By the end of 19th Century, infectious disease rather than battle injury was the primary cause of death in armies. This scourge was overcome during the first half of the 20th Century through better understanding of the causes of disease, improved diagnostic techniques, the advent of vaccination, and the introduction of penicillin and other antibiotics. The list of diseases endemic to Korea is very familiar to military doctors: smallpox, cholera, typhus, filariasis, Japanese encephalitis, malaria, dysentery, venereal disease (VD). The application of routine preventive measures ensured that diseases did not have a significant impact on UN military operations. These measures included extending vaccination programmes to Korean military recruits, both to protect them and to reduce the risk of transmission of disease to their international allies (Yoon, 1953: 190-191). The prevention of these diseases was much a more significant problem in the Korean civilian community, especially amongst internally displaced populations. Military assistance to civilians was done as much to protect the military forces as for humanitarian purposes. It reinforces the need for military public health experts to monitor the health of the whole population in a theatre of military operations. Finally, within the topic of infectious diseases, there was a strategic concern about the potential use of biological weapons that resulted in a secret mission to evaluate reports of an outbreak of bubonic plague amongst North Korean soldiers (Zimmerman, 2009: 80-83). Whilst not core to this analysis, it is a timely reminder of the potential use of infective agents as a weapon of war.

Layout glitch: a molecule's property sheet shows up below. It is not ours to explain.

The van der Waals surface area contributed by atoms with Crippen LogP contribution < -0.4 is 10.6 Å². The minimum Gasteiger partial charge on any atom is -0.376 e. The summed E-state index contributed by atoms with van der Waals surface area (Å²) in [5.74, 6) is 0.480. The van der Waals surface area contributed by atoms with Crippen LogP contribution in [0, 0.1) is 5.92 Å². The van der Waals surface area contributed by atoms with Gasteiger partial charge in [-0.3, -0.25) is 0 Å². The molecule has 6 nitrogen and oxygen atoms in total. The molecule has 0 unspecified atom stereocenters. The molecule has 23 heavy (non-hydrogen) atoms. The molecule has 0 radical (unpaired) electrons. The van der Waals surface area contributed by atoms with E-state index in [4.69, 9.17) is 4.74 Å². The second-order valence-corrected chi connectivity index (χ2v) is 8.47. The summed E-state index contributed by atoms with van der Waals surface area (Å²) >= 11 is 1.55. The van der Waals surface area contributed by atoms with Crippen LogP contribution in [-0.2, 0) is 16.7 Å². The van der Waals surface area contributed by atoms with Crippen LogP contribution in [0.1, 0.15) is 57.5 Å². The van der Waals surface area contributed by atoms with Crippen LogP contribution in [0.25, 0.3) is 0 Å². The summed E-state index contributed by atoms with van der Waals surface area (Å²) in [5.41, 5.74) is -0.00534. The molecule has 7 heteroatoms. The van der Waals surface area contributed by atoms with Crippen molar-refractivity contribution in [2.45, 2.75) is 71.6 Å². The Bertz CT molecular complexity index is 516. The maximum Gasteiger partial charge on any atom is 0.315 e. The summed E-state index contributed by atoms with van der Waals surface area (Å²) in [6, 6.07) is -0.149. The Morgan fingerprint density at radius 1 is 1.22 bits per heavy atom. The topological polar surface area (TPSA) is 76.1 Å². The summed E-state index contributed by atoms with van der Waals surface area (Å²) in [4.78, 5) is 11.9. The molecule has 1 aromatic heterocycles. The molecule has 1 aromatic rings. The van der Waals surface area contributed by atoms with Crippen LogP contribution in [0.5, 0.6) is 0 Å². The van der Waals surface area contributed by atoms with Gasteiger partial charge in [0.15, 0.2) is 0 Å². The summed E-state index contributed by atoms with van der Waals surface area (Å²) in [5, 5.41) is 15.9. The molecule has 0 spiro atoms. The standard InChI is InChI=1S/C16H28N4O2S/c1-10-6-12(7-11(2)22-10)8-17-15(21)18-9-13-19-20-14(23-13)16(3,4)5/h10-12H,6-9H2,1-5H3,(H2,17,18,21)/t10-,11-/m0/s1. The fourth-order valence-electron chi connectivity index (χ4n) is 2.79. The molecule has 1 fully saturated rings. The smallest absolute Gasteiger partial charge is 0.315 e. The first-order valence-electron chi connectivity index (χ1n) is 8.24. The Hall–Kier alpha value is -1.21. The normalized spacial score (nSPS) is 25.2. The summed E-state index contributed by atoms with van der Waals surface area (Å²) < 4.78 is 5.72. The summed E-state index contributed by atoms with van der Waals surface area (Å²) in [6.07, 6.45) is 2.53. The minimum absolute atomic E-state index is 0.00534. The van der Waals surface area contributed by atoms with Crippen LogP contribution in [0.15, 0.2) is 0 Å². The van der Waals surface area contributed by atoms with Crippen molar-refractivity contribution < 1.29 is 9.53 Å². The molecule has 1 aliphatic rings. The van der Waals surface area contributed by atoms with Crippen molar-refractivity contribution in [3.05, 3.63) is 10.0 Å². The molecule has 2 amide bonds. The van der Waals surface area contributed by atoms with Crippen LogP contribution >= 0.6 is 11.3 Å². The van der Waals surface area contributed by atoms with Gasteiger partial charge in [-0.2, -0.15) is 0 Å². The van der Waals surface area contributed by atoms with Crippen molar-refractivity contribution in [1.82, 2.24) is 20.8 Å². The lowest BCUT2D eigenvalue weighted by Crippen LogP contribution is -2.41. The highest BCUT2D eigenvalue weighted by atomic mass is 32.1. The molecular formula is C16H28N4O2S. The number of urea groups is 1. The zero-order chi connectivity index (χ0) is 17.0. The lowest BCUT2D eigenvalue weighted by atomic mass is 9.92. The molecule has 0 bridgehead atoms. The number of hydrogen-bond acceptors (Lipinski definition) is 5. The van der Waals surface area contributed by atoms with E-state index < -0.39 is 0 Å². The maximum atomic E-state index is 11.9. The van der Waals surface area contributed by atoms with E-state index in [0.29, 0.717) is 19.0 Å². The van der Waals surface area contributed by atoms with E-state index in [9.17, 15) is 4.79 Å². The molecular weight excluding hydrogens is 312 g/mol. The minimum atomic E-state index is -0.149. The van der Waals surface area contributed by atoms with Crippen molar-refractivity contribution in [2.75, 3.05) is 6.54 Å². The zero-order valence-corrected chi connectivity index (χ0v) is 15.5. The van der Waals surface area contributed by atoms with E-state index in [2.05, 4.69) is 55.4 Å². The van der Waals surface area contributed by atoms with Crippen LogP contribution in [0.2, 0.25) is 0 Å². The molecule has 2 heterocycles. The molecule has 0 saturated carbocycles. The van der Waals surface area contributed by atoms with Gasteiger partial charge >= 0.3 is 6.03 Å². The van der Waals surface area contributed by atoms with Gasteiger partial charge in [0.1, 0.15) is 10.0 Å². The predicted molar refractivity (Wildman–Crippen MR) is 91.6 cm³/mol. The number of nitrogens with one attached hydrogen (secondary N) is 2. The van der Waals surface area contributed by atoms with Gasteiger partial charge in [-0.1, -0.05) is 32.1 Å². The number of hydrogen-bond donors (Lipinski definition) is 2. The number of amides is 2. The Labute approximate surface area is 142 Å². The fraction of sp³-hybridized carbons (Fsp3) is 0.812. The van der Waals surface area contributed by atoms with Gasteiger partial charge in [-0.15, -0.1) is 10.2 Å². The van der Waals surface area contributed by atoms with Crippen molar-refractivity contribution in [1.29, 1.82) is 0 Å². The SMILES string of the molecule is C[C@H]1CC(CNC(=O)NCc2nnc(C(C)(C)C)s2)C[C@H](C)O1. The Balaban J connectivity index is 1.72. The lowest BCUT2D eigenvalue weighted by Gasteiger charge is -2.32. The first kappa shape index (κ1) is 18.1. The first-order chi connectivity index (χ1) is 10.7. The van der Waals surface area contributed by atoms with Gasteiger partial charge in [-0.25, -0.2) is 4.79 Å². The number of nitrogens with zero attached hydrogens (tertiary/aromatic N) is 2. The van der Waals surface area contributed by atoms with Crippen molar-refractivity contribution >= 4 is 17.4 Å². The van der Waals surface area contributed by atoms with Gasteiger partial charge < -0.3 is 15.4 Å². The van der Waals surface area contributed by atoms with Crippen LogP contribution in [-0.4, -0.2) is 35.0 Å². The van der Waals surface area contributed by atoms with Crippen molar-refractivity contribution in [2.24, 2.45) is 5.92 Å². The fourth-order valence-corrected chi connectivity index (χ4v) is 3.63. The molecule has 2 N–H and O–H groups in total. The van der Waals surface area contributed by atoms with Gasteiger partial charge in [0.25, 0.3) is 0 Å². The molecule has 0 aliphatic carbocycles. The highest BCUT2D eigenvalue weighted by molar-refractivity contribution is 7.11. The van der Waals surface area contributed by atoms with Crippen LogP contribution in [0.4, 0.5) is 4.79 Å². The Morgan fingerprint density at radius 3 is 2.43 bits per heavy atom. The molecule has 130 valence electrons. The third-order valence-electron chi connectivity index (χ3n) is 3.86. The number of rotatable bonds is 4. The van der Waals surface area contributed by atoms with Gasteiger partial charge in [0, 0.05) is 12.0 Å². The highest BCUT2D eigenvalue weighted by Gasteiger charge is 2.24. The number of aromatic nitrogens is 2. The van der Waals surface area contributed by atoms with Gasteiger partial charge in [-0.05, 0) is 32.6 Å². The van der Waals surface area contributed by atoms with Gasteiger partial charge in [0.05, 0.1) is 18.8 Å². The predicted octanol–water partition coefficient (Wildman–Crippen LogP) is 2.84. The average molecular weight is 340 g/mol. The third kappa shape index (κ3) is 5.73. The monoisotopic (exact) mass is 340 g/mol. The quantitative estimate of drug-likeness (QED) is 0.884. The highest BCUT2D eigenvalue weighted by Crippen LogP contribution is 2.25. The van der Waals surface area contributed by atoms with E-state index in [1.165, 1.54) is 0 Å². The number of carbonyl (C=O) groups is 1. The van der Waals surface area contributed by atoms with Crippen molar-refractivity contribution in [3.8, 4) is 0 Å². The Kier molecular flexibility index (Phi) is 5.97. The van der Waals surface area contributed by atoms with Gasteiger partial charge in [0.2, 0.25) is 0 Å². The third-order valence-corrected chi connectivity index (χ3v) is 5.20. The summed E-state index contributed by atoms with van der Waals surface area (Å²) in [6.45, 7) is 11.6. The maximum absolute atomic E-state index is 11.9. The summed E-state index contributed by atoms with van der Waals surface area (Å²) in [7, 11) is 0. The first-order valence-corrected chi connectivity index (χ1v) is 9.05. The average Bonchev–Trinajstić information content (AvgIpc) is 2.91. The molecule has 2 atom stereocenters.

Body armour was introduced as a universal issue for the first time during the Korean War. This was based on evidence collected by a formal research programme that conducted post-mortem examinations on military casualties to determine the wounding agent (bullet or shrapnel), location, and cause of death (Holmes, et al., 1954: 1477-1478). This led to the design of the ‘flak jacket’ that provided protection against low velocity fragmentation wounds. These were issued after a series of field trials to establish their effectiveness and acceptance for use. This experience led to the establishment of military post-mortem research programmes in Vietnam (Wound Data and Munitions Effectiveness Team), North Ireland (Hostile Action Casualty System) (Mellor and Cooper, 1989: 1006-1010) and Iraq/Afghanistan (Breeze, et al., 2015: 36-41; Eastridge, et al., 2012: S431-S437) to inform the further development of protective body armour; which is in almost ubiquitous use by 21st century armed forces.

6. Pre-hospital Emergency Care and Primary Healthcare